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Biology Midterm #2 Notes -Biological Membranes.pdf

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BIOL 130
Heidi Engelhardt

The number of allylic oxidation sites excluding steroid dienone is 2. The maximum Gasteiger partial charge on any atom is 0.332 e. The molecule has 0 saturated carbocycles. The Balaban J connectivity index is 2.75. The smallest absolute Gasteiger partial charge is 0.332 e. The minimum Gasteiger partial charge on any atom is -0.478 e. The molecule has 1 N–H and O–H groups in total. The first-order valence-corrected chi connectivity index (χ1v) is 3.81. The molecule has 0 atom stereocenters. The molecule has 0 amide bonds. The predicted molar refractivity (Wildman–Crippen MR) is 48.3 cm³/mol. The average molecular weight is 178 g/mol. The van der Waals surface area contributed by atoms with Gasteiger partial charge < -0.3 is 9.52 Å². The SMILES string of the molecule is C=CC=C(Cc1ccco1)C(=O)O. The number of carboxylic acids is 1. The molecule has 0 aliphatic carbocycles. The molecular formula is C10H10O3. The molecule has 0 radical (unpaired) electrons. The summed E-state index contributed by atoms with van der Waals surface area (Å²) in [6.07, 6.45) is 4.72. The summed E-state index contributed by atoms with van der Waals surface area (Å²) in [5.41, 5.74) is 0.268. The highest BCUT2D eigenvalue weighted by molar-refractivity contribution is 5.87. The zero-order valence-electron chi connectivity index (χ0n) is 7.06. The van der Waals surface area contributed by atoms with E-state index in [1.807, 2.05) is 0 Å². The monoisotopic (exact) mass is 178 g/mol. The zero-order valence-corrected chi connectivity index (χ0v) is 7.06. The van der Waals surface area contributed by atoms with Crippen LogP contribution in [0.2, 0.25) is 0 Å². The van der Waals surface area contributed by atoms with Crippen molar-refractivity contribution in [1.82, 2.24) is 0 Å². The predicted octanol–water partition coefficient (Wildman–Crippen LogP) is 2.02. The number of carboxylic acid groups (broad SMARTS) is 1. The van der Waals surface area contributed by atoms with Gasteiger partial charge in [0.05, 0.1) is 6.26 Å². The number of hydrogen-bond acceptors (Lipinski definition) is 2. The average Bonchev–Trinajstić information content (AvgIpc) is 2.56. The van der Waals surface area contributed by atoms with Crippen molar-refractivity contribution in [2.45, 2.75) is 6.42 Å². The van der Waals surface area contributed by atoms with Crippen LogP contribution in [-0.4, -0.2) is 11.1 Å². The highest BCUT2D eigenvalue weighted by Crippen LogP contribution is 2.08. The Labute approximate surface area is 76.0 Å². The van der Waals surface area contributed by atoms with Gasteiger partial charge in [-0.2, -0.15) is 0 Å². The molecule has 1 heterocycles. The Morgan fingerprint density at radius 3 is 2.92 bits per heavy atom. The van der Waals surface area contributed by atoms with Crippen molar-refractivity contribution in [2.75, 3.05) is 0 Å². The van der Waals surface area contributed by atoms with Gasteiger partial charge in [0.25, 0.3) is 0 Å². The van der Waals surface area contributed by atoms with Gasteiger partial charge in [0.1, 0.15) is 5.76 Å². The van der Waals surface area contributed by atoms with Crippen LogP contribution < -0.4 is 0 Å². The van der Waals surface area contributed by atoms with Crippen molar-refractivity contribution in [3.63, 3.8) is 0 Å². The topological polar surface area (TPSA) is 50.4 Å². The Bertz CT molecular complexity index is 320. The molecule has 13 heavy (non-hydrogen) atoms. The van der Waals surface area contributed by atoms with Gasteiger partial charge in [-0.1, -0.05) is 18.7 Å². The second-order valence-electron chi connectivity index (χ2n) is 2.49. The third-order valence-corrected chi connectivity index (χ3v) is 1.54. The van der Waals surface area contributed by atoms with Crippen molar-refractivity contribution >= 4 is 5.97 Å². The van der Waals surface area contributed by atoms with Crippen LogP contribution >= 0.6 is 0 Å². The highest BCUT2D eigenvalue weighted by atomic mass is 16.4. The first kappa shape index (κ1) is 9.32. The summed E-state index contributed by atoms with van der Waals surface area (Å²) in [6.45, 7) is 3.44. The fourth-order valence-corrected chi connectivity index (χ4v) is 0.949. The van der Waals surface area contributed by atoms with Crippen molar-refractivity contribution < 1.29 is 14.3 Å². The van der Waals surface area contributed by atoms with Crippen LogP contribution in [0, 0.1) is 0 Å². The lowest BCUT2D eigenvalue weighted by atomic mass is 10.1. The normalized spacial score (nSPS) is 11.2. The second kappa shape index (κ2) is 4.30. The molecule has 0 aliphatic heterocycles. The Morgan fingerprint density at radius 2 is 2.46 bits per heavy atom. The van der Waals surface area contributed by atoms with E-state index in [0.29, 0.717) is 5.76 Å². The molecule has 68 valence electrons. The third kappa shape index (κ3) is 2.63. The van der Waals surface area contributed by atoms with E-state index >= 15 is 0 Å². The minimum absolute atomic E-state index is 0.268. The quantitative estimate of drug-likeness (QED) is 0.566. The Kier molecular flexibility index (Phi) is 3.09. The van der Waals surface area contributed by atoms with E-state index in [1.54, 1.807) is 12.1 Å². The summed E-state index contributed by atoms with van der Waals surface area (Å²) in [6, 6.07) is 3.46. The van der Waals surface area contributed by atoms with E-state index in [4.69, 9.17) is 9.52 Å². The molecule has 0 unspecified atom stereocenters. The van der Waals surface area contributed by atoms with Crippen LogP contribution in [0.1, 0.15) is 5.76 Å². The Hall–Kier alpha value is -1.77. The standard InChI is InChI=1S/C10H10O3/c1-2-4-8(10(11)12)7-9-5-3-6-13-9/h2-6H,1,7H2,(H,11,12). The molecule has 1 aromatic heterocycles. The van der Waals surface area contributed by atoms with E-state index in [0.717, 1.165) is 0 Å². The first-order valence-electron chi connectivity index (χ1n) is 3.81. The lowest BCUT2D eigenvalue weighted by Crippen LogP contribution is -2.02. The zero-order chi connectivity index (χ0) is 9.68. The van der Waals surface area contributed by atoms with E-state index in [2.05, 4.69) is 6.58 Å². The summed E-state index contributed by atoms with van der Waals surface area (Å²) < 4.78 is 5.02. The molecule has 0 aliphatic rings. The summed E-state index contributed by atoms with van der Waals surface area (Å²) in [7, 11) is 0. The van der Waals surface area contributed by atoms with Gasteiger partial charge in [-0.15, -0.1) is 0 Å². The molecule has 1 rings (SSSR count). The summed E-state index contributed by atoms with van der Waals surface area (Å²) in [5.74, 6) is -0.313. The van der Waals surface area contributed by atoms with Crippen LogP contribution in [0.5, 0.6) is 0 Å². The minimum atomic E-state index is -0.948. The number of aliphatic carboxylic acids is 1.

Biological Membranes▯ ▯ General:▯ • all cells have plasma membrane which encloses the entire cell contents▯ • most common cells are eukaryotic cells (membrane bound organelles)▯ - golgi apparatus▯oplasmic reticulum▯ - lysosomes/vacuoles▯ - transport vesicles▯ • cell membrane plays an essential role in maintaining homeostasis by controlling what enters and leaves the cell▯ ▯ •eselectively permeablees:▯ membranes - they allow particular things to enter and prevent others from entering in the cell▯ • transport solutes (exchanging • responding to externalane)▯ signals, from a distance or from near by cells▯ • energy transduction- converting energy from one creating separate • environments for specific activities▯ ▯ ▯ ▯ ▯ ▯ ▯ ▯ ▯ ▯ ▯ ▯ ▯ ▯ ▯ phosphate( Phospholipids▯ glycerol( # ▯ polar&head&group& i ▯ a ▯ % • Phosphatidyl Choline (PC)▯ • Phosphatidyl Serine (PS)▯ • Phosphatidyl Ethanolamine (PE)▯ • Phosphatidyl Inositol (PI)▯ ▯ **AMPIPATHIC MEMBRANE**▯ ▯ ▯ Phospholipid composition and Membrane Fluidity▯ • Membrane fluidity- how easily lipid can move in and ▯ ▯ ▯ ▯ out of leaflet▯ • Tightly packed tails -> membrane is more vicious▯ ▯ ▯ ▯ and less fluid▯ • freely moving tails -> higher fluidity▯ ▯ *What parts of the phospholipid composition influence▯ membrane fluidity?▯ - length of fatty acids (14-24 carbons, 18-20 carbons)▯ - degree of saturation of FA -> # of double bonds▯ typically one saturated FA and one with one or more ▯ double bonds▯ ▯ Cholesterol and Membrane Fluidity▯ Membrane can become much stiffer and less fluid filled▯ ▯ -can make up to 50% of plasma membrane lipid▯ ▯ Temperature and Membrane Fluidity▯ There are two types of membrane fluidity temperatures▯ ▯ 1. above room temperature- membrane is fluid and moves freely▯ ▯ 2. as temp is dropping- fluidity decreases (permeability)▯ ▯ 3. low temps- hydrophobic tails are packed together and membrane ‘GELS’ ▯ ▯ ▯ In order for a cell to function normally…▯ ▯luid s- change composition▯ed▯ ▯ - alter phospholipids▯ ▯ -change length of FA chains (yeast and bacteria)▯ ▯ -adjust amounts of cholesterol (animals)▯ ▯ ▯ ▯ Examples of where the above listed have been used are : ▯ ▯ -pond fish▯ ▯ -cold resistant plants▯ ▯ -winter wheat▯bacteria living in hot springs▯ ▯ -sperm reduce their cholesterol just before fertilization▯ ▯ Asymmetry of Lipid Bilayer▯ ▯ sphingomyelin ▯ phosphatidyl choline (PC) ▯ ▯ ▯ ▯ ▯ ▯ ▯ phosphatidyl inositol (PI)tidyl serine (PS) ▯ phosphatidyl ethanolamine (PE) ▯ ▯ If PS is on the outer leaflet of membrane = cell is going to die▯ Human RBCs as “Model Organisms” for Plasma Membrane▯ -already present in single cell suspension▯ -no nucleus, endoplasmic reticulum, mitochondria, lysosomes (pure preps of plasma ▯embranes)▯ **asymmetry is preserved during membrane transport**▯ ▯ -they are embedded in the fluid matrix of the lipid bilayer (50 different kinds found)▯ -phospholipids form the main fabric of the membranes but proteins determine most of the membranes functions▯ ▯ ▯ ▯ ▯ ▯ ▯ junctions between cells ▯unctions of Membrane Proteins▯ ▯ ▯ ▯ ▯ ▯ ▯ ▯ ▯ cytoskeleton Transporters: protein that spans the membrane providing hydrophilic channel (small polar substances + water). Each protein provides a private passageway across the membrane for a particular class of molecule (ions, sugars, amino acids), they can also its own characteristic set of transport proteins. ▯rough. Each type of membrane has **transporters allow passage only to those molecules or ions that fit into a binding site on the protein, then transfers molecules/ions across membrane one at a time by ▯hanging its conformation**▯ - transporter proteins common: passageway for particular molecules or classes of molecules (muti-pass protein)▯ - transporter proteins in contrast: detect size and charge as long as its open, carriers ▯ require that molecules ▯ Channels: discriminate on the basis of size and electric charge ▯ ▯ Signal Transduction: some bind with specific hormones to cause effect in cell▯ Cell to Cell recognition: serves as identification▯ ▯ ▯roteins Associate with membranes …▯ ▯1. Barrel 2. Leaflet ▯ ▯ ▯ ▯ ▯ ▯ ▯ ▯ Polypeptide Chains usually cross as Alpha ▯ helices ▯ ▯ hydrophobic (aids in creating a mess)▯ ▯ ▯ Eukaryotic Cells are coated with sugars; “glyco calyx”▯ ▯ -ummary:▯ - lipid molecules TEND to block passage of polar molecules (water soluble)▯ - ways substances can enter a cell▯ 1. directly through lipid bilayer▯ 2. transported across bilayer by membrane proteins acting as carriers and channels▯ ▯ 3. being engulfed by the cell▯ How do molecules move: Diffusion▯ Diffusion: movement of molecules from area of high [ ] to an area of lower concentration (CO 2and O 2move across membranes by diffusion)▯ ▯ ▯ ▯ ▯ ▯ ▯ ▯ ▯ ▯ ▯ Key terms: concentration gradient, and dynamicnergy equilibrium▯ ▯ Concentration Gradient: [ ] of water is equal total solute is also equal as longas water allowed to cross is too▯ ▯ Osmosis: The diffusion of WATER across a semi permeable membrane, water follows the concentration gradient. It moves towards a higher solute concentration. Once water = on both sides no net movement of water. ▯ ▯ ▯ ▯ ▯ ▯ Osmosis and Cells▯ - water is constant moving through cell membrane (both directions)▯ ▯ Three different types of solutions:▯ ▯ 1. Isotonic Solution: the same amount of water on outside compared to inside of ▯ ▯ cell▯ ▯ 2. Hypotonic Solution: has a lower concentration of solute and therefore higher ▯ ▯ concentration of water than inside the cell ▯ ▯ 3. Hypertonic Solution: more solute or less water than inside the cell▯ ▯ Osmotic effects in RBCs▯ ▯ ▯ ▯ ▯ net water gain, cell no net gain or loss net water loss, cell ▯ swells shrinks Osmotic effects on cells with walls▯ ▯ ▯ An▯mal Cells ▯ ▯ -water enters -water leaves ▯ cell and it will